YouTube’s CEO Provides an Update on Monetization Tools, Copystrikes and Content Guidelines

YouTube’s CEO Provides an Update on Monetization Tools, Copystrikes and Content Guidelines


YouTube CEO Susan Wojcicki has this week posted her final quarterly update of the year, covering developments in copyright claims, monetization processes, platform rules and more.

And this time – in what seems like an entirely logic and on-brand move – Wojcicki ​has posted the update as a video on the site:

Wojcicki first notes that the YouTube economy is growing:

“Compared to last year, the number of creators with a million or more subscribers has grown 65%, and creators earning five or six figures, annually, has increased more than 40%.”

It’s amazing to consider the amount of money being generated by YouTube creators – did you know, for example, that this kid earns $22 million a year from his YouTube toy reviews?

It’s enough to make you question your life choices, right?

Jokes aside, creating entertaining, engaging content is a skill, and that not everyone is able to do. And in addition to having some level of natural ability, you also have to actually do it. It’s easy to look at something like ‘Ryan’s World’ and think to yourself ‘I could do that’, but it’s another to invest the time and effort into creating and posting content consistently.

But then again, as noted by Wojcicki, more people are doing just that. Maybe it’s time for you to actually kick off that YouTube channel you’ve always wanted to get going.

But YouTube monetization isn’t always a straightforward process. One of the biggest headaches for creators in recent times has been copyright strikes – if an entity claims that you’ve used their music or content in some way within your video, YouTube’s processes, in the last few years, have enabled them to claim any revenue generated from that video as a result.

This system has lead to many frustrations and issues, something that Wojcicki recognizes, and says they’re moving to fix:

“A few months ago, we made changes that removed the financial incentive to claim very short and unintentional music use. We also required timestamps for all manual claims so you know exactly which part of your video is being claimed, and made updates to our editing tools so you can easily remove manually claimed content from your videos.”

There’s still a way to go, but these changes show that YouTube is listening to its creators on this front.

Wojcicki has also detailed their improved monetization options, providing additional financial incentive to keep people posting.

“Thousands of channels have more than doubled their YouTube revenue by using new features that help fans engage with creators, like Super Chat, Channel Memberships, and Merchandise. More than 100,000 channels have received Super Chat, and some streams are earning more than $400 per minute as fans reach out to creators to say hello, send congratulations, or just to connect.”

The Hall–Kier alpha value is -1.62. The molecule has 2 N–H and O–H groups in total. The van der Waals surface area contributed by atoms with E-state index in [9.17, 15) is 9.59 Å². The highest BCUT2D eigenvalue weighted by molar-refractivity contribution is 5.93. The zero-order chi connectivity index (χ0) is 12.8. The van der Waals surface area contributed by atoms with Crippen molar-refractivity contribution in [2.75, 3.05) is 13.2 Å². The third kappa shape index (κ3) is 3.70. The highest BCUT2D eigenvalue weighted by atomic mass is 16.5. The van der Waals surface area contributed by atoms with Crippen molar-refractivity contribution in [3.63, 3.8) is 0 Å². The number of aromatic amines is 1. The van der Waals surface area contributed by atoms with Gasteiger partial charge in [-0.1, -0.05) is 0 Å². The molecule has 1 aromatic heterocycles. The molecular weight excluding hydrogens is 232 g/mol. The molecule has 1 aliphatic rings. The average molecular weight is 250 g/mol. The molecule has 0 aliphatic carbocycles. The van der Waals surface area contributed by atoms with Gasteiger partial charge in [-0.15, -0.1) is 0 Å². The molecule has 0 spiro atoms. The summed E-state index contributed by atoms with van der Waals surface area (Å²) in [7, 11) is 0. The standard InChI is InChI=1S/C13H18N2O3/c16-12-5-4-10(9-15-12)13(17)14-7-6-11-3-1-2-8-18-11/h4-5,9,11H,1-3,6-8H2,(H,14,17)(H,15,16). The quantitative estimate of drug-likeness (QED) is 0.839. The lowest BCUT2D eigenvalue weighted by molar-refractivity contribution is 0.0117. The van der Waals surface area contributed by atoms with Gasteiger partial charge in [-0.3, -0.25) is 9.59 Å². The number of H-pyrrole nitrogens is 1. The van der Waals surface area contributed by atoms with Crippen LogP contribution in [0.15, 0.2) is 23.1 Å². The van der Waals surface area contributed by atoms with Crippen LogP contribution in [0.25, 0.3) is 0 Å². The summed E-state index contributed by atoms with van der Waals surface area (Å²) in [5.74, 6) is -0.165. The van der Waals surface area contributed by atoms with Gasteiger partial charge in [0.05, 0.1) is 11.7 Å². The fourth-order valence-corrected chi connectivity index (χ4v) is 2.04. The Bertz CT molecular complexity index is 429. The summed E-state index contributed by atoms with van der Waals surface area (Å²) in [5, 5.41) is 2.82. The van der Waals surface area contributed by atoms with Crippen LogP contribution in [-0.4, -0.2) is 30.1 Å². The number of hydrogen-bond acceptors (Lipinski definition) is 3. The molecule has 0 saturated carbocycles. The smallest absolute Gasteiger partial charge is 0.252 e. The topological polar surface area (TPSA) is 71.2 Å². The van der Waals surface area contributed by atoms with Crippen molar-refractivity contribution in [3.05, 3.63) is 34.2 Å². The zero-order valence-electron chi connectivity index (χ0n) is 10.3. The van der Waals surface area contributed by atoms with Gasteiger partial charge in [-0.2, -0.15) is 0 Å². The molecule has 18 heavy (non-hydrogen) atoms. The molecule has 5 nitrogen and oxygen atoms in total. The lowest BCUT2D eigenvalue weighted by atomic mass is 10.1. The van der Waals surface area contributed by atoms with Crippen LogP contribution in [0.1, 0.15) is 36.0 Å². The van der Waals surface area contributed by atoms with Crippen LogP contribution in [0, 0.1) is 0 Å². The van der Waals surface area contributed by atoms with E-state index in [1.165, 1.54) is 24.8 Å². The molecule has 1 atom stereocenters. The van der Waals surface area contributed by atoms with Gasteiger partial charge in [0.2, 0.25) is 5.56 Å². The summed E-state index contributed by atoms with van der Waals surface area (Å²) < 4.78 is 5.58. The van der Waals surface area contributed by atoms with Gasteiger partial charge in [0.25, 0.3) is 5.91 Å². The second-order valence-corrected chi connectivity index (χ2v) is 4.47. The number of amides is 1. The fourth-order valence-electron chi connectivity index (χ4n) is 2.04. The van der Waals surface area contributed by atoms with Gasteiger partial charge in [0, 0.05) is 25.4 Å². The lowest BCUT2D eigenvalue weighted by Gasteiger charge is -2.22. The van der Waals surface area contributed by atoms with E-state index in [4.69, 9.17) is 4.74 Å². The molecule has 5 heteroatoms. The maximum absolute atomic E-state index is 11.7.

Super Chat, which enables fans to purchase credits to have their comments featured more prominently in live-streams, follows the model set by Chinese streaming providers, where live-streaming has become a massive business. YouTube recently added Super Stickers to expand on the potential of Super Chat – which doesn’t seem like a huge element of YouTube monetization, but is clearly generating significant results for those that are using it. 

Wojcicki ​also says that YouTube’s variation of the Stories format is also helping creators build audience:

“Over the last year, creators who used an active Story on their channel saw an average increase to their subscriber count of more than eight percent compared to creators without Stories.”

I mean, everyone’s on the Stories train now, why not YouTube? It could be another option to consider for those looking to boost their on-platform performance.

Wojcicki says that YouTube’s also looking to add in new advertising options which will enable brands to reach users who are viewing content that’s more controversial, and may not adhere to brand safety rules.

“We’re also running experiments to help match content that could be considered edgy with advertising that fits their brand. As you know, yellow icons are a signal that only limited advertising can run on a particular video because of its content. We’re working to identify advertisers who are interested in edgier content, like a marketer looking to promote an R-rated movie, so we can match them with creators whose content fits their ads.”

YouTube tightened up its brand controls last year after significant backlash related to ad placement alongside controversial content. Now YouTube’s looking to build more options to improve its capacity in this respect, which may open up more opportunities. 

Wojcicki​ also notes that YouTube will look to expand its Self-Certification pilot to more creators in 2020, while it’s also working on improvements to its harassment guidelines and the ways in which it gathers data from and children’s content​.

Interestingly, YouTube has also now started to roll out its new labels on state-backed media uploads, another area where the platform is looking to improve transparency.

YouTube state-backed media warning

There are some interesting updates here, detailing how YouTube is working to improve its systems and create a more effective, engaging space for creators and users alike. And there’s a lot to like about its creator eco-system. While other digital platforms are working to tap into the rose of online video, the maturity of YouTube’s monetization program puts it a step ahead, which will likely see it continue to attract and retain top creators – and consequently, slow the expansion of alternative options.

error: Content is protected !!